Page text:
Celebrating the conception of Jesus?
I received Another Inevitable Wild Email today, this one ranting on about how the celebration of Christmas in the Church’s liturgical language is tantamount to heresy, because it is not at the time of His birth that Christ came to earth as our Redeemer, but at the time of His conception within Mary, presumably nine months earlier. This, I suppose, is an unintended consequence of our sensitivity to the question of conception because of the prevalence of the sin of abortion. Still, taking it to its logical conclusion, I also suppose we must cease our useless celebration of birthdays in favor of celebrating conception days.
Or not. As a matter of significant human reality, the birth of a child is the natural and normal time for celebration, the first moment in which we can at last see the child and begin to get to know the child: The moment of that child’s emergence onto the human stage, the beginning of the baby’s interaction with a human family and with all who will come to know him and be influenced by him. For this reason it is the birth which is the fullness of the child’s entrance into our history—the focal point of our expectations, the joy of our hearts.
It is completely appropriate, therefore, that the Church mirrors our own human instinct to mark Christ’s birth as the consummate moment of His entry into human affairs, which becomes the principal focus of celebration through the years. The conception is silent and all but secret. In Christ’s case, it was known by two non-Divine persons (Gabriel and Mary), and in our own cases it is brought about by two non-Divine persons (the father and the mother) in a moment shrouded in secrecy, a moment which we typically identify only by way of an educated guess—assuming we bother to try to figure it out at all.
In the limitations of our own human personhood, we celebrate not what is hidden but what we see, not the day of conception but the day of birth. And to that birth, by which the baby fully enters among us, we ascribe all the hope and promise of the person. It is through neither an error nor an obstruction of the truth, but rather through a sublime poetic license, that the Church ascribes to Christ’s birth all the fullness of the promises and the hopes connected with His coming among us as our Redeemer.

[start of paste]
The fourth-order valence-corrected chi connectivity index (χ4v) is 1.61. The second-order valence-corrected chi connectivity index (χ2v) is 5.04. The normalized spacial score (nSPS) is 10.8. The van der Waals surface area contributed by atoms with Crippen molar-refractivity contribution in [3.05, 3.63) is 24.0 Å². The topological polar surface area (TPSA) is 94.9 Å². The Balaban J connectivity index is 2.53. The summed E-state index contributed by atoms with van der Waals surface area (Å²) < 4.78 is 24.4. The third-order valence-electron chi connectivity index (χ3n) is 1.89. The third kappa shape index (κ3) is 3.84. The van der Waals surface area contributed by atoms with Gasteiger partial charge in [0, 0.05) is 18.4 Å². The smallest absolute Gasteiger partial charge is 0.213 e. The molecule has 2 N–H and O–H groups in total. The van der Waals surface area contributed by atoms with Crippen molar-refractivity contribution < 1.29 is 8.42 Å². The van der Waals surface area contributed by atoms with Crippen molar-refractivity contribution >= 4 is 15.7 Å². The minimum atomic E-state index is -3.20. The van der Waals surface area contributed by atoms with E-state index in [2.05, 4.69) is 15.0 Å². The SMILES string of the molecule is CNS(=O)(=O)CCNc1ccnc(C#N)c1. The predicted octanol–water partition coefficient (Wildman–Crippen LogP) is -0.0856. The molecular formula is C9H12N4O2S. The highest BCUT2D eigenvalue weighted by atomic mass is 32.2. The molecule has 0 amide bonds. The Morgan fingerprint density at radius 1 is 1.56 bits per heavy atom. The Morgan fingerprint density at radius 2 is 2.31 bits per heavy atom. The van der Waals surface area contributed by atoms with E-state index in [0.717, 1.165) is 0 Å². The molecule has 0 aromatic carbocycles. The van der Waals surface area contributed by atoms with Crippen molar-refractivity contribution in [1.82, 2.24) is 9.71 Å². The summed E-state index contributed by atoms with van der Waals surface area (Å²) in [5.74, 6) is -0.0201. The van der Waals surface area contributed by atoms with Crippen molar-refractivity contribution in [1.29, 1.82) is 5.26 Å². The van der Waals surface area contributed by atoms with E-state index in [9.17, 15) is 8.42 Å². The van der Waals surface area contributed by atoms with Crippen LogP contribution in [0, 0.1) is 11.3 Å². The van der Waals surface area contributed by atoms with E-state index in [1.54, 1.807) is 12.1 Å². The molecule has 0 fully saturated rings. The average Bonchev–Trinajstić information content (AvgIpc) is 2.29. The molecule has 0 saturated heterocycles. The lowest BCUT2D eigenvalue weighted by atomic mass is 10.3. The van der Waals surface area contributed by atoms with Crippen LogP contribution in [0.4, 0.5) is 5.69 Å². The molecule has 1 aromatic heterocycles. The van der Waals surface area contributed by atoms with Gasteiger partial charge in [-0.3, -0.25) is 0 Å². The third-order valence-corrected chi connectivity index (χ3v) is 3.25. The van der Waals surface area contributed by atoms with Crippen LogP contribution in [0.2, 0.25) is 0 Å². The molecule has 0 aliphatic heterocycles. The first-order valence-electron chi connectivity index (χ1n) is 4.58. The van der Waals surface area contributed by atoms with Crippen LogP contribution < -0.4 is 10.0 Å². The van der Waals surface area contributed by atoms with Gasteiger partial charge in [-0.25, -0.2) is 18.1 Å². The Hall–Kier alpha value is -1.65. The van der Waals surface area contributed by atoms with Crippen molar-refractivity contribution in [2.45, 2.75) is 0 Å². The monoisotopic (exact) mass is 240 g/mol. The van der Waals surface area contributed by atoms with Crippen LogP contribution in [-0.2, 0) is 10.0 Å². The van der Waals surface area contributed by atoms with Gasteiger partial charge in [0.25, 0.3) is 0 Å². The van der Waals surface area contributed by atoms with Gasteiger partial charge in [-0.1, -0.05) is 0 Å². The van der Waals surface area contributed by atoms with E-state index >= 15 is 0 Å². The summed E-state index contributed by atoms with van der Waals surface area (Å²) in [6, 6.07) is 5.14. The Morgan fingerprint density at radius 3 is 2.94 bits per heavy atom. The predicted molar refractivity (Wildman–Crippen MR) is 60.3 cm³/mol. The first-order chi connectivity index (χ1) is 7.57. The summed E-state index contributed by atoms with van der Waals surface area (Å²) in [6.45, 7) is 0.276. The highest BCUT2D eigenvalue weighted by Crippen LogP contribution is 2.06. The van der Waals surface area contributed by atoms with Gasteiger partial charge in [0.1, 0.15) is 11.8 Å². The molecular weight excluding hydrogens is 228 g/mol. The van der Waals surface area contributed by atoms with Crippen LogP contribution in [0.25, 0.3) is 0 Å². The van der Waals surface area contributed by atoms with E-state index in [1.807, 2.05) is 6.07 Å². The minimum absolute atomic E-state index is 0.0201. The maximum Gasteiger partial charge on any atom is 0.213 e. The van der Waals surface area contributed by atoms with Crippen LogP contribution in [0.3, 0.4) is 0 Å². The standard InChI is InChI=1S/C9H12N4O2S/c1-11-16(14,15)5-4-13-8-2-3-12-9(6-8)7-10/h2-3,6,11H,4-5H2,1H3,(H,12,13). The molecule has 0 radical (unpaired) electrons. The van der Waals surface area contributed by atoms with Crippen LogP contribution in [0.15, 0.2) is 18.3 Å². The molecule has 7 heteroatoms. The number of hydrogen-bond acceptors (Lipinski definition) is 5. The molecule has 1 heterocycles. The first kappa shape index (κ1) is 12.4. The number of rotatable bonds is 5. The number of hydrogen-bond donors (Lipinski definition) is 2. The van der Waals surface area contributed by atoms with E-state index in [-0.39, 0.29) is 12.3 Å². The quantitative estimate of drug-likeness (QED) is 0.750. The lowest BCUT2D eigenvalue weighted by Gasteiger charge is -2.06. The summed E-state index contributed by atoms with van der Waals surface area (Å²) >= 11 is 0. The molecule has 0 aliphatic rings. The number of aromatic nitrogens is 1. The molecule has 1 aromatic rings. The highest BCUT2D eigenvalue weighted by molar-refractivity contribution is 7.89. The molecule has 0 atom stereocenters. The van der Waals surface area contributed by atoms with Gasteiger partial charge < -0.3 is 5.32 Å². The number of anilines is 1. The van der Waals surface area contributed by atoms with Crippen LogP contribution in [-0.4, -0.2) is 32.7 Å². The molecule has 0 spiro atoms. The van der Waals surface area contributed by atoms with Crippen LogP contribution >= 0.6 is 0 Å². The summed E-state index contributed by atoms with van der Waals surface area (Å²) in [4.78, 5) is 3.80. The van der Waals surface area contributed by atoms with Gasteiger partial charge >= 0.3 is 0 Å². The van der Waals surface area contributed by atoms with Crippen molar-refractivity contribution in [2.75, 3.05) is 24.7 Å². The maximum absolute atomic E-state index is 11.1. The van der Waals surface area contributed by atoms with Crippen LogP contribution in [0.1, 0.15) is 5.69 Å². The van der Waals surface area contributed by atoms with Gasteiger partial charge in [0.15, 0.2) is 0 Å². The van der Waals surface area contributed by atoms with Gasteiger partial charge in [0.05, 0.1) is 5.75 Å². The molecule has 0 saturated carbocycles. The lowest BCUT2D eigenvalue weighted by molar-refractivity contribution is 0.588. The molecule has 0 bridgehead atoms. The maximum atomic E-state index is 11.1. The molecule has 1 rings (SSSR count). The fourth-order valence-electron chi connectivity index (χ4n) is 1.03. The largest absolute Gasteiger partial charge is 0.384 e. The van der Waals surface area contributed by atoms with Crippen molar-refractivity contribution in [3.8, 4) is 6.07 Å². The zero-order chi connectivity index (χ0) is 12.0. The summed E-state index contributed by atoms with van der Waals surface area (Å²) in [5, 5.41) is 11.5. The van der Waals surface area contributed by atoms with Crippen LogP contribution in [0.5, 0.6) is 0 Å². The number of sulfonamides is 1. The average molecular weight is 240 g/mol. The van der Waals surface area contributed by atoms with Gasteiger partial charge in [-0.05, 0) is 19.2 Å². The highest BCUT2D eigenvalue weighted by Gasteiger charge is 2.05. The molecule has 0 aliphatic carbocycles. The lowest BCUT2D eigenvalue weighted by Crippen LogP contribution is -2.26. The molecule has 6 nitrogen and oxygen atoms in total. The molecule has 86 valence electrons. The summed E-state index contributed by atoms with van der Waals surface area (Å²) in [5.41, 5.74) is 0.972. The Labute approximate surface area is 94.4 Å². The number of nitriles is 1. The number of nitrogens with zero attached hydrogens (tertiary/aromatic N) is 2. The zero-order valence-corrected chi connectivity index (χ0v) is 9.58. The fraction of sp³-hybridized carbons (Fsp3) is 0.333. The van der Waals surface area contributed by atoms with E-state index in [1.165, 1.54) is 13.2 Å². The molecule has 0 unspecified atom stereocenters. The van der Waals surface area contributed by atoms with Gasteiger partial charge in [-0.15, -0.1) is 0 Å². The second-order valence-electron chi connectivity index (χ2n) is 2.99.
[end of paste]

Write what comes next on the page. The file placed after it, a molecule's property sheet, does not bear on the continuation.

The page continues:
As real men and real women, we need never shrink from this celebration of the nativity, neither of our own children nor of Christ Himself. It is the visible child, the child at last “delivered” to us, who becomes the subject of our hopes and fears, our joys and sorrows, in an extraordinarily powerful way that is first fully human, and now fully Divine. There is no reason—no good reason at all—to make endless distinctions in the midst of such tremendous happiness.
The Annunciation is not insignificant, and the Church rightly celebrates it. But the focal point of Christ’s coming is His Nativity, as everyone who has had a child already knows—and as the Magi also knew, and the shepherds knew, and the angel choirs knew. It is just this concentration of the history of our salvation into this single intensely human point that makes Christmas what it is, and what it is supposed to be.
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Posted by: nix898049 -
Jan. 04, 2021 7:48 PM ET USA
Like you said, we don't ignore the Annunciation. And I agree entirely with you on the significance of Christmas. But Our culture is now more excited about announcing the expectation of a grandson or granddaughter, not a grandCHILD. And then there are the reveal parties. If Jesus wanted to make a humble entrance he certainly picked the right time! I've always loved the phrase, In the fullness of time.
Posted by: christosvoskresye5324 -
Jan. 04, 2021 5:17 PM ET USA
I would like to see the Annunciation made a holy day of obligation. Beyond that, there are some interesting parallels between Christ hidden in the womb (with a few moments of revelation -- the Annunciation and Visitation) and Christ hidden in the home (with a few moments of revelation -- the Nativity and the Finding in the Temple). I feel confident these parallels are important, but I do not see what they mean.